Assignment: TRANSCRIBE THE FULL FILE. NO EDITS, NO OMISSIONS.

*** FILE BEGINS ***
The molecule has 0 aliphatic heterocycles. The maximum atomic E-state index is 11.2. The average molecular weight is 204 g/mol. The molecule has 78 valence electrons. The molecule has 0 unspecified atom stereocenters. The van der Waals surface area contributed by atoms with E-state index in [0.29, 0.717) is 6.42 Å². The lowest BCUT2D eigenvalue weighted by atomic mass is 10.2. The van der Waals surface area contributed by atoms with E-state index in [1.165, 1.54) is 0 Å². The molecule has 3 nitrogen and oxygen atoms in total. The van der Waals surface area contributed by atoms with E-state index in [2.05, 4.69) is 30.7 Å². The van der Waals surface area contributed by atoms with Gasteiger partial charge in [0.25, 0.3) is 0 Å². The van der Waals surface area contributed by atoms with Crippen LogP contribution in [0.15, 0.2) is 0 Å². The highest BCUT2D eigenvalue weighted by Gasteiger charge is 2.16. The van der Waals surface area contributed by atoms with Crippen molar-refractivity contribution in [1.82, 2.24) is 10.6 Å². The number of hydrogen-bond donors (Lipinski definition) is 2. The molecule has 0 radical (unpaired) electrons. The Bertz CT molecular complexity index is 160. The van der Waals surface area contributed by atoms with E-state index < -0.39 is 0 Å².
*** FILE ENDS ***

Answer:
The molecule has 0 aliphatic heterocycles. The maximum atomic E-state index is 11.2. The average molecular weight is 204 g/mol. The molecule has 78 valence electrons. The molecule has 0 unspecified atom stereocenters. The van der Waals surface area contributed by atoms with E-state index in [0.29, 0.717) is 6.42 Å². The lowest BCUT2D eigenvalue weighted by atomic mass is 10.2. The van der Waals surface area contributed by atoms with E-state index in [1.165, 1.54) is 0 Å². The molecule has 3 nitrogen and oxygen atoms in total. The van der Waals surface area contributed by atoms with E-state index in [2.05, 4.69) is 30.7 Å². The van der Waals surface area contributed by atoms with Gasteiger partial charge in [0.25, 0.3) is 0 Å². The van der Waals surface area contributed by atoms with Crippen LogP contribution in [0.15, 0.2) is 0 Å². The highest BCUT2D eigenvalue weighted by Gasteiger charge is 2.16. The van der Waals surface area contributed by atoms with Crippen molar-refractivity contribution in [1.82, 2.24) is 10.6 Å². The number of hydrogen-bond donors (Lipinski definition) is 2. The molecule has 0 radical (unpaired) electrons. The Bertz CT molecular complexity index is 160. The van der Waals surface area contributed by atoms with E-state index < -0.39 is 0 Å².